A life worth living

Improved housing, education and employment opportunities are critical if we are to help as many Australians as possible with a mental illness stay well and have a life worth living opines Executive Director Barbara Hocking in The Weekend Australian, 17-18 September, 2011.

PEOPLE with mental illness want the same things as everyone else: a home, a job, a sense of belonging - a life worth living. Everyone recognises these needs but for people with a mental illness, it's not always easy. Building a mental health system that provides effective treatment and support, as early as possible and for as long as needed, is not an end in itself. Rather it's a means to achieving this life worth living.

Take Joe, who has schizophrenia. Being  “warehoused'' for years in a run-down boarding house with no friends, no job, and nothing to do, is not a “successful outcome''. Just because he hasn't needed to go into hospital, doesn't mean he's faring well.

The Mental Health Reform package announced in the 2011 budget featured programs costing $2.2 billion over five years. These measures, overdue and welcome, are largely focused on improvements to clinical services. But areas of major neglect remain for people with mental illness beyond clinical services and the mental health portfolio. Improved housing, education, and employment opportunities are critical if we are to help as many Australians as possible with mental illness stay well and have a life worth living.
People with mental illness want to live and be treated in their local communities.

The old asylums are long gone fortunately, although they did provide a roof over patients' heads and some companionship that we are still struggling to replace. So how much better is life for people with mental illness these days?

Almost half the respondents (45 per cent) to The Australian's Health of the Nation series Newspoll said they would not be confident that a family member would receive an acceptable level of care if they developed a mental illness.

Good clinical treatment is vitally important, of course, providing the cornerstone of care. So, while ensuring that we have enough specialist health workers, hospital beds, and mental health clinics, we must also make sure that a range of community services and supports are readily available to help people take their place in the community.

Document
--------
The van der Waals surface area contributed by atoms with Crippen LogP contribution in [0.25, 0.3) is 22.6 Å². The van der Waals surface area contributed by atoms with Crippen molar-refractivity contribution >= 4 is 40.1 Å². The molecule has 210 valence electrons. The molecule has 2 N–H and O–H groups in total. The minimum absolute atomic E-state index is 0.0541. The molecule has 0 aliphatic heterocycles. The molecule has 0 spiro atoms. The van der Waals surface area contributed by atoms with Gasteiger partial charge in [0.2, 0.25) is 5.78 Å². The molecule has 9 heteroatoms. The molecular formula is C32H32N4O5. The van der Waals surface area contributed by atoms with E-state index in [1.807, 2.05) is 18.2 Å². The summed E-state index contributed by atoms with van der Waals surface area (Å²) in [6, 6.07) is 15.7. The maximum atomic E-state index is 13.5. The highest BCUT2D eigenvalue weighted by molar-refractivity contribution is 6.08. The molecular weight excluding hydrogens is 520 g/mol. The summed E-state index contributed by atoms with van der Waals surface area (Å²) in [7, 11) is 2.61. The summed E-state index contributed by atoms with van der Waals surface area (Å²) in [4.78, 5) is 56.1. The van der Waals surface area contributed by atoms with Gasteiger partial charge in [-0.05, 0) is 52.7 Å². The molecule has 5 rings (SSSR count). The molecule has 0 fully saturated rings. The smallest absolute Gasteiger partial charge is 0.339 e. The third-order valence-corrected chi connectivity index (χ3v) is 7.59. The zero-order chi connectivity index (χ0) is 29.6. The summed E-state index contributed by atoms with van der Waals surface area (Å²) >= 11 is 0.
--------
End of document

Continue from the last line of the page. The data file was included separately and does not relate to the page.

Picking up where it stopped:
A home. Decent housing is fundamental to good care  - without that it's difficult to manage treatment, get and keep a job or maintain friendships. Yet SANE research with almost 400 Australians living with a mental illness found that nearly half  (47 per cent) of the respondents were in unsatisfactory accommodation and looking for somewhere else to live.

A recent ACOSS Community Sector survey reported that 135 people were turned away from homelessness and housing services on any given day in 2009-10. The same survey reported that unmet need was most acute in the area of mental health. So while there are some growing programs in the NGO mental health sector, these are still too few and far between.

A job. Meaningful and productive work requires education and training something that is often disrupted by mental illness as well as help getting and keeping a job. Returning to education and vocational training therefore needs to be a routine part of treatment and rehabilitation for many people.

Schemes to help increase the number of part-time jobs are also important as a lack of these is cited as the main barrier to finding work. And of course, we also know that having workplace education to improve managers' and co-workers' understanding of mental illness will also have the good business advantage of retaining experienced staff.

A sense of belonging. Many people with mental illness are lonely and isolated, often having no partner or friends to share their lives. SANE research found that almost half (49 per cent) of people surveyed were not in a relationship and almost as many (43 per cent) did not have a close friend.

Continuing support for the Personal Helpers and Mentors scheme and new investment in flexible care packages demonstrate that the government does acknowledge the need for ongoing care and support for people with more disabling mental illness. Having someone to chat to, go for a walk with or share a meal with can really help with recovery.

Minister for Mental Health, Mark Butler, has announced the establishment of a National Mental Health Commission and a 10-year roadmap for mental health reform is now on the drawing board. Elements of the roadmap that may well have the biggest impact for many people are not the huge new clinical programs that get media attention but day-to-day work happening on the ground in local communities with people with mental illness and their families.

How different will Joe's life really be in 10 years? Our real challenge is to help ensure he has a life worth living.


SANE Australia offers a wide range of resources to assist people diagnosed with mental illness and their families. Call the SANE Helpline on 1800 18 SANE (7263) or visit sane.org for more information.